I shall endeavour this morning, first of all, to notice man’s inability, wherein it consists. Secondly, the Father’s drawings–what these are, and how they are exerted upon the soul. And then I shall conclude by noticing a sweet consolation which may be derived from this seemingly barren and terrible text.

I. First, then,

MAN’S INABILITY.

The text says, “No man can come to me, except the Father which hath sent me draw him.” Wherein does this inability lie?

First, it does not lie in any physical defect. If in coming to Christ, moving the body or walking with the feet should be of any assistance, certainly man has all physical power to come to Christ in that sense. I remember to have heard a very foolish Antinomian declare, that he did not believe any man had the power to walk to the house of God unless the Father drew him. Now the man was plainly foolish, because he must have seen that as long as a man was alive and had legs, it was as easy for him to walk to the house of God as to the house of Satan. If coming to Christ includes the utterance of a prayer, man has no physical defect in that respect, if he be not dumb, he can say a prayer as easily as he can utter blasphemy. It is as easy for a man to sing one of the songs of Zion as to sing a profane and libidinous song. There is no lack of physical power in coming to Christ. All that can be wanted with regard to the bodily strength man most assuredly has, and any part of salvation which consists in that is totally and entirely in the power of man without any assistance from the Spirit of God.

Nor, again, does this inability lie in any mental lack. I can believe this Bible to be true just as easily as I can believe any other book to be true. So far as believing on Christ is an act of the mind, I am just as able to believe on Christ as I am able to believe on anybody else. Let his statement be but true, it is idle to tell me I cannot believe it. I can believe the statement that Christ makes as well as I can believe the statement of any other person. There is no deficiency of faculty in the mind: it is as capable of appreciating as a mere mental act the guilt of sin, as it is of appreciating the guilt of assassination. It is just as possible for me to exercise the mental idea of seeking God, as it is to exercise the thought of ambition. I have all the mental strength and power that can possibly be needed, so far as mental power is needed in salvation at all. Nay, there is not any man so ignorant that he can plead a lack of intellect as an excuse for rejecting the gospel. The defect, then, does not lie either in the body, or, what we are bound to call, speaking theologically, the mind. It is not any lack or deficiency there, although it is the vitiation of the mind, the corruption or the ruin of it, which, after all, is the very essence of man’s inability.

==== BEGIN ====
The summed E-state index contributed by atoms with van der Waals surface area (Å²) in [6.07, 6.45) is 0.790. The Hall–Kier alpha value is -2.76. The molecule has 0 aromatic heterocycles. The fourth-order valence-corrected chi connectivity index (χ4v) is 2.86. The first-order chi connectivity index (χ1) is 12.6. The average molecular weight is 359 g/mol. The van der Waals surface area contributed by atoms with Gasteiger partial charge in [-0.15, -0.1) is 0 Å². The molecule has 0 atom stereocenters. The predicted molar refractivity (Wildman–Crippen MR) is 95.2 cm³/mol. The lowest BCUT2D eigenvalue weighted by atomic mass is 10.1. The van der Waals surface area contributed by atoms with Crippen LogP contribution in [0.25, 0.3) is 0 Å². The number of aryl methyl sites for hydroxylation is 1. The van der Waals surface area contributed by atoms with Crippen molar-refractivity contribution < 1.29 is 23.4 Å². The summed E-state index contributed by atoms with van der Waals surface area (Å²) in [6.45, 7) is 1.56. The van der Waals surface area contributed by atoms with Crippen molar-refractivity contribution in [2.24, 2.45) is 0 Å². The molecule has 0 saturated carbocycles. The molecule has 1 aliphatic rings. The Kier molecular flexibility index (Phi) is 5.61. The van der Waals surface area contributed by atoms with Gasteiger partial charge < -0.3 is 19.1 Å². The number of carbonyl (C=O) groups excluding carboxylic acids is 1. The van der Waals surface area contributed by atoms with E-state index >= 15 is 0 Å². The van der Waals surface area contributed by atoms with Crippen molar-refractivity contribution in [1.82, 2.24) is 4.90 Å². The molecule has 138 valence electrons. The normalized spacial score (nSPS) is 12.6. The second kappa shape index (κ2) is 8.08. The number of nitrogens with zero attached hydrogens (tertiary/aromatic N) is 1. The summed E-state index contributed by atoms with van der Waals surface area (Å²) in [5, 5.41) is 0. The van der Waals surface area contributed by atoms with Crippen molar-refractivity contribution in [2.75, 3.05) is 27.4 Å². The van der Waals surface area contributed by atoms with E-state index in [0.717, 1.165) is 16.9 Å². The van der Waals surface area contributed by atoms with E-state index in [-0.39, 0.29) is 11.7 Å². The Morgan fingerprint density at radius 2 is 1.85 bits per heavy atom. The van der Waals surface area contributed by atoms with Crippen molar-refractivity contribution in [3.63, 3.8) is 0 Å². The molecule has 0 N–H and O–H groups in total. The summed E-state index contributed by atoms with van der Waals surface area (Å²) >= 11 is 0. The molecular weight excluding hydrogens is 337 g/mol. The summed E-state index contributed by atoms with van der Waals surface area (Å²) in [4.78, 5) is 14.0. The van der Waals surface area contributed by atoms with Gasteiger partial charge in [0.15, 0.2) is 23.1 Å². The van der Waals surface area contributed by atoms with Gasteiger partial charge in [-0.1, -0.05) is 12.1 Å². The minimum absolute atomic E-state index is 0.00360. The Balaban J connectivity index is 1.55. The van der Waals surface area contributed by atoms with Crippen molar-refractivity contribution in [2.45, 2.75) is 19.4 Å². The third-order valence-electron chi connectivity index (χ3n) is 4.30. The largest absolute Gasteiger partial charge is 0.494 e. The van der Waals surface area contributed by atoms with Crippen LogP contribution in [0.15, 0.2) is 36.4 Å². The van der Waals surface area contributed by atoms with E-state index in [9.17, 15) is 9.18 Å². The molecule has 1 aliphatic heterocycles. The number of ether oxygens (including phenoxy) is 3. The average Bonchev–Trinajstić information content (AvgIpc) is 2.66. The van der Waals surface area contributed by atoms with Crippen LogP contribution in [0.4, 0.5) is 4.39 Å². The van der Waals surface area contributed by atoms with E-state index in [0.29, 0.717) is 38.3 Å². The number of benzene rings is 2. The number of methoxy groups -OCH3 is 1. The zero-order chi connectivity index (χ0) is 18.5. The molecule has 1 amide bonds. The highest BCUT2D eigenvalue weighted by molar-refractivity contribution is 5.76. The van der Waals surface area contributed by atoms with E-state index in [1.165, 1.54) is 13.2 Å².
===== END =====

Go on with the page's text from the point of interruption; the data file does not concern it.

Permit me to show you wherein this inability of man really does lie. It lies deep in his nature. Through the fall, and through our own sin, the nature of man has become so debased, and depraved, and corrupt, that it is impossible for him to come to Christ without the assistance of God the Holy Spirit. Now, in trying to exhibit how the nature of man thus renders him unable to come to Christ, you must allow me just to take this figure. You see a sheep; how willingly it feeds upon the herbage! You never knew a sheep sigh after carrion; it could not live on lion’s food. Now bring me a wolf; and you ask me whether a wolf cannot eat grass, whether it cannot be just as docile and as domesticated as the sheep. I answer, no; because its nature is contrary thereunto. You say, “Well, it has ears and legs; can it not hear the shepherd’s voice, and follow him whithersoever he leadeth it?” I answer, certainly; there is no physical cause why it cannot do so, but its nature forbids, and therefore I say it cannot do so. Can it not be tamed? Cannot its ferocity be removed? Probably it may so far be subdued that it may become apparently tame; but there will always be a marked distinction between it and the sheep, because there is a distinction in nature. Now, the reason why man cannot come to Christ, is not because he cannot come, so far as his body or his mere power of mind is concerned, but because his nature is so corrupt that he has neither the will nor the power to come to Christ unless drawn by the Spirit.